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          Simplified criteria for the diagnosis of autoimmune hepatitis.

          Diagnosis of autoimmune hepatitis (AIH) may be challenging. However, early diagnosis is important because immunosuppression is life-saving. Diagnostic criteria of the International Autoimmune Hepatitis Group (IAIHG) were complex and purely meant for scientific purposes. This study of the IAIHG aims to define simplified diagnostic criteria for routine clinical practice. Candidate criteria included sex, age, autoantibodies, immunoglobulins, absence of viral hepatitis, and histology. The training set included 250 AIH patients and 193 controls from 11 centers worldwide. Scores were built from variables showing predictive ability in univariate analysis. Diagnostic value of each score was assessed by the area under the receiver operating characteristic (ROC) curve. The best score was validated using data of an additional 109 AIH patients and 284 controls. This score included autoantibodies, immunoglobulin G, histology, and exclusion of viral hepatitis. The area under the curve for prediction of AIH was 0.946 in the training set and 0.91 in the validation set. Based on the ROC curves, two cutoff points were chosen. The score was found to have 88% sensitivity and 97% specificity (cutoff > or =6) and 81% sensitivity and 99% specificity (cutoff > or =7) in the validation set. A reliable diagnosis of AIH can be made using a very simple diagnostic score. We propose the diagnosis of probable AIH at a cutoff point greater than 6 points and definite AIH 7 points or higher.
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            Author and article information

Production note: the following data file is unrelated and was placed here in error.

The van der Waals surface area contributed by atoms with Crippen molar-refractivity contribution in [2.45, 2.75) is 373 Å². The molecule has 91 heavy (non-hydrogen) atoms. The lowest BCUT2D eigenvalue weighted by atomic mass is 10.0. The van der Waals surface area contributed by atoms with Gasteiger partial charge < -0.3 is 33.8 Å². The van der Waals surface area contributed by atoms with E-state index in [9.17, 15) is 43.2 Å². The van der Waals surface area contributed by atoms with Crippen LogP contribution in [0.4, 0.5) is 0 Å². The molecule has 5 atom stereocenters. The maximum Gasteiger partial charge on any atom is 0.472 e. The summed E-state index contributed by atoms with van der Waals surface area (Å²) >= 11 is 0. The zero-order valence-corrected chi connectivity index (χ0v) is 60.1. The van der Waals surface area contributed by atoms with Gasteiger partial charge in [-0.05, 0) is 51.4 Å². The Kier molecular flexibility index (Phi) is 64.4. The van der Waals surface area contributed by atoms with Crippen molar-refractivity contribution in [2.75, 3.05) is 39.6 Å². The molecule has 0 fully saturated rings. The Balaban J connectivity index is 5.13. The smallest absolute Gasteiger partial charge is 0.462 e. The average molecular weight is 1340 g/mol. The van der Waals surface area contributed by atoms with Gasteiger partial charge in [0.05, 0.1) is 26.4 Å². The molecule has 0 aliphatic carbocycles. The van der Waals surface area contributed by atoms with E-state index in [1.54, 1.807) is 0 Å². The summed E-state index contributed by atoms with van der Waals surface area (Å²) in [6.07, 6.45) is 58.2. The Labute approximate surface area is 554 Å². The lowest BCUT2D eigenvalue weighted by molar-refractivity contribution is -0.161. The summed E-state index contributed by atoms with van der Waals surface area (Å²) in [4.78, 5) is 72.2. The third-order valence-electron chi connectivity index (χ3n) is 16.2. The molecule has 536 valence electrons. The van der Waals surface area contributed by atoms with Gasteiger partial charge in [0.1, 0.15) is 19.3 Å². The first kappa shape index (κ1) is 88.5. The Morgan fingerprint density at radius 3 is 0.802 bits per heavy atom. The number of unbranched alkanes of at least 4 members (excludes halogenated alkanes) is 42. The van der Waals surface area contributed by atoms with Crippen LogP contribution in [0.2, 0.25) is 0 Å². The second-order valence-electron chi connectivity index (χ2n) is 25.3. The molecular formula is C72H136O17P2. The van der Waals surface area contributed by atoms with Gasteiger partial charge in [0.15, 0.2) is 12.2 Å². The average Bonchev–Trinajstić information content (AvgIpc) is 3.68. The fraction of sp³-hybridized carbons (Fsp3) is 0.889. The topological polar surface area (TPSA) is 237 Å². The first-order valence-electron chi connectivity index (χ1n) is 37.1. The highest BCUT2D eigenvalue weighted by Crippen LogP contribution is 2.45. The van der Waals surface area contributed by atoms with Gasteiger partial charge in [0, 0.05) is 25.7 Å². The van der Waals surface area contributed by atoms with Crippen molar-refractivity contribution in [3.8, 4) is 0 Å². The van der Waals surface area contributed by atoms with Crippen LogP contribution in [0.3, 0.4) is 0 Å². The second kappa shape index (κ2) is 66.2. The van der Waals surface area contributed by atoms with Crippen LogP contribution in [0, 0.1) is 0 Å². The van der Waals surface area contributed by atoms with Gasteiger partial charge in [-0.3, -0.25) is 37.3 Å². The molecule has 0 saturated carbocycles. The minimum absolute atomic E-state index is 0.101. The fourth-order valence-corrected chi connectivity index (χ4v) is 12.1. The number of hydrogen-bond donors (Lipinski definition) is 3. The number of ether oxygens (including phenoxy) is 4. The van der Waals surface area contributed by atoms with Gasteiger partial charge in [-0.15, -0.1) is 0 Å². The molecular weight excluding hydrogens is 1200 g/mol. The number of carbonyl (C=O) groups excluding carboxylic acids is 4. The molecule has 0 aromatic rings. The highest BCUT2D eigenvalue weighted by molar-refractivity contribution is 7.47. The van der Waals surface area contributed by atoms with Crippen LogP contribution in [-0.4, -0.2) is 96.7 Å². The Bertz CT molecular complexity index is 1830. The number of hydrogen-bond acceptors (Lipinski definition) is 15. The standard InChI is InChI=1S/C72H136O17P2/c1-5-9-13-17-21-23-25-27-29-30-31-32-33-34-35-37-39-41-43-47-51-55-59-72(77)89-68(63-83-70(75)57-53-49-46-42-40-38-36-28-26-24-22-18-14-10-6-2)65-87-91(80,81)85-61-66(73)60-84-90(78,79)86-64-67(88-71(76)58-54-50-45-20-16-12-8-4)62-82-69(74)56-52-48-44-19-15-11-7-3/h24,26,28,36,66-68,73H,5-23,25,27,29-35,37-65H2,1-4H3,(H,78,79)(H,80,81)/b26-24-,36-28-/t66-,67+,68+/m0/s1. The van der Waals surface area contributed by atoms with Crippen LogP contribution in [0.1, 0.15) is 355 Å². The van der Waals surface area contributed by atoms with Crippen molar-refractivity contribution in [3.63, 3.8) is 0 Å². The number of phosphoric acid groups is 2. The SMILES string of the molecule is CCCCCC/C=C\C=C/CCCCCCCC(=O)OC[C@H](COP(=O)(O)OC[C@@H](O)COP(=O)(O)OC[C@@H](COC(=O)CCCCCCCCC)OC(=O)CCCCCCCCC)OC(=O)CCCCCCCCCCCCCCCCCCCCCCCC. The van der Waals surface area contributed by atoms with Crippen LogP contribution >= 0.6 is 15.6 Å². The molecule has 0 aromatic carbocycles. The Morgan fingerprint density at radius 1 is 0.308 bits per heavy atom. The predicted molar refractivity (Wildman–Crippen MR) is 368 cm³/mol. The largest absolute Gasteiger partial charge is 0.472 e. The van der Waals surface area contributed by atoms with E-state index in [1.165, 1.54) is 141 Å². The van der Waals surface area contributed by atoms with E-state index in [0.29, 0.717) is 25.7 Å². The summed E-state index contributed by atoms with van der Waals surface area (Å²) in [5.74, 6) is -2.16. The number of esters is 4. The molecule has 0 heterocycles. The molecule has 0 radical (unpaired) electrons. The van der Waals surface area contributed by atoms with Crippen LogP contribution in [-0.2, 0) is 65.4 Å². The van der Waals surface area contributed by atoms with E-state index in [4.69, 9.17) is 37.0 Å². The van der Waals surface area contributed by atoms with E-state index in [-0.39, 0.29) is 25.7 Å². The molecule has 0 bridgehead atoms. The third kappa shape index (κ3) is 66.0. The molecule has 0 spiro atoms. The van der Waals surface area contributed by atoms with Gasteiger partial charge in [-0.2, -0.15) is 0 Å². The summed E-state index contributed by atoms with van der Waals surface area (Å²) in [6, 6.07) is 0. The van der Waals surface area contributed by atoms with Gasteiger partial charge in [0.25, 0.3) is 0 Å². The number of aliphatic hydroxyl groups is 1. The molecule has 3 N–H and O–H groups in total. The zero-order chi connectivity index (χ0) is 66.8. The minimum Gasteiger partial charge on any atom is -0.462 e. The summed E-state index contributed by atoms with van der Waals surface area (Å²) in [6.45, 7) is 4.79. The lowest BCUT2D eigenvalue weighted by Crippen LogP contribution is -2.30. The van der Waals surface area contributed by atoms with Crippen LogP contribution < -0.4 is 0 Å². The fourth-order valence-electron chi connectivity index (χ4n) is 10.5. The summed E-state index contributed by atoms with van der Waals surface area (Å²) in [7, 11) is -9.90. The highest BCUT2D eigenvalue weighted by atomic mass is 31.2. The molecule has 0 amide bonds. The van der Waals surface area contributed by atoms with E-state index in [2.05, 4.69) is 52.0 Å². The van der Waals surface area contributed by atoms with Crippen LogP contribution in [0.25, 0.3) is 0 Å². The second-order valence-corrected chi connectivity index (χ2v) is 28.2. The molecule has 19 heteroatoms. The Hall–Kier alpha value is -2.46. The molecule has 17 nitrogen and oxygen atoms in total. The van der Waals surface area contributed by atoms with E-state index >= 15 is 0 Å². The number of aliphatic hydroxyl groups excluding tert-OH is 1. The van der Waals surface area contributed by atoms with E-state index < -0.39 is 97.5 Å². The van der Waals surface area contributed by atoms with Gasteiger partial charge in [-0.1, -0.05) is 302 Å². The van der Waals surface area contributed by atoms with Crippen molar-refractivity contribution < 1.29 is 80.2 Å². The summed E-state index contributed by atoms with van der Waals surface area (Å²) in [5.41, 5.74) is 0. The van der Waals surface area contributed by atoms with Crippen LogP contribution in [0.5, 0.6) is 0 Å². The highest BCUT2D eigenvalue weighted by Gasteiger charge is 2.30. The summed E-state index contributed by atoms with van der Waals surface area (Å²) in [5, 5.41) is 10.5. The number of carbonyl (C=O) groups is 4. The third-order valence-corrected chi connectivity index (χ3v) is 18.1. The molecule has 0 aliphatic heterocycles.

Affiliations
            [1 ]Pharmacovigilance Consultancy, rue des Ormeaux, 75020 Paris, France
            [2 ]Department of Internal Medicine II, Division of Gastroenterology and Hepatology, Klinikum Hanau, Academic Teaching Hospital of the Medical Faculty, Goethe University Frankfurt/Main, Frankfurt am Main, D-63450 Hanau, Germany; rolf.teschke@ 123456gmx.de
            Author notes
            [* ]Correspondence: gaby.danan@ 123456gmail.com ; Tel.: +33-613-783-931
            Contributors
            Role: Academic Editor
            Journal
            Int J Mol Sci
            Int J Mol Sci
            ijms
            International Journal of Molecular Sciences
            MDPI
            1422-0067
            24 December 2015
            January 2016
            : 17
            : 1
            26712744
            4730261
            10.3390/ijms17010014
            ijms-17-00014
            (Academic Editor)
            © 2015 by the authors; licensee MDPI, Basel, Switzerland.

            This article is an open access article distributed under the terms and conditions of the Creative Commons by Attribution (CC-BY) license ( http://creativecommons.org/licenses/by/4.0/).